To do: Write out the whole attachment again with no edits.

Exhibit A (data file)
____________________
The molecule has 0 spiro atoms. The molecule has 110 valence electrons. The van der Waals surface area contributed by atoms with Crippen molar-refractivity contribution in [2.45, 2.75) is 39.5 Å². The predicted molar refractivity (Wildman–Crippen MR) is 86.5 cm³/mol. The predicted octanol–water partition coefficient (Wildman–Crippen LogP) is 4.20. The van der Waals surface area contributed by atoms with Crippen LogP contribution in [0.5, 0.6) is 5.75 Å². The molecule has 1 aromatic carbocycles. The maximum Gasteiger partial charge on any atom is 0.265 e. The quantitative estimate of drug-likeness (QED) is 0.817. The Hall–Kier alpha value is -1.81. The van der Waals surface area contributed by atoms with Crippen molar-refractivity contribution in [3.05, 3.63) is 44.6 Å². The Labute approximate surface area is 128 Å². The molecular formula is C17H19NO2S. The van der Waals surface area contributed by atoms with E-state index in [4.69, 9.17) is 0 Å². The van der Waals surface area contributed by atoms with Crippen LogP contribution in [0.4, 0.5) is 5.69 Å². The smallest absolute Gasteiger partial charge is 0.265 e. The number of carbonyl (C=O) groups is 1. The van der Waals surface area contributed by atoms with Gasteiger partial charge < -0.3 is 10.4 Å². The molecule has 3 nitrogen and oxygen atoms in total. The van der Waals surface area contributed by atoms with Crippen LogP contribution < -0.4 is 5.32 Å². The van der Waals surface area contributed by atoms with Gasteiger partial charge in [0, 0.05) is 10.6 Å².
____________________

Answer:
The molecule has 0 spiro atoms. The molecule has 110 valence electrons. The van der Waals surface area contributed by atoms with Crippen molar-refractivity contribution in [2.45, 2.75) is 39.5 Å². The predicted molar refractivity (Wildman–Crippen MR) is 86.5 cm³/mol. The predicted octanol–water partition coefficient (Wildman–Crippen LogP) is 4.20. The van der Waals surface area contributed by atoms with Crippen LogP contribution in [0.5, 0.6) is 5.75 Å². The molecule has 1 aromatic carbocycles. The maximum Gasteiger partial charge on any atom is 0.265 e. The quantitative estimate of drug-likeness (QED) is 0.817. The Hall–Kier alpha value is -1.81. The van der Waals surface area contributed by atoms with Crippen molar-refractivity contribution in [3.05, 3.63) is 44.6 Å². The Labute approximate surface area is 128 Å². The molecular formula is C17H19NO2S. The van der Waals surface area contributed by atoms with E-state index in [4.69, 9.17) is 0 Å². The van der Waals surface area contributed by atoms with Crippen LogP contribution in [0.4, 0.5) is 5.69 Å². The smallest absolute Gasteiger partial charge is 0.265 e. The number of carbonyl (C=O) groups is 1. The van der Waals surface area contributed by atoms with Gasteiger partial charge < -0.3 is 10.4 Å². The molecule has 3 nitrogen and oxygen atoms in total. The van der Waals surface area contributed by atoms with Crippen LogP contribution < -0.4 is 5.32 Å². The van der Waals surface area contributed by atoms with Gasteiger partial charge in [0, 0.05) is 10.6 Å².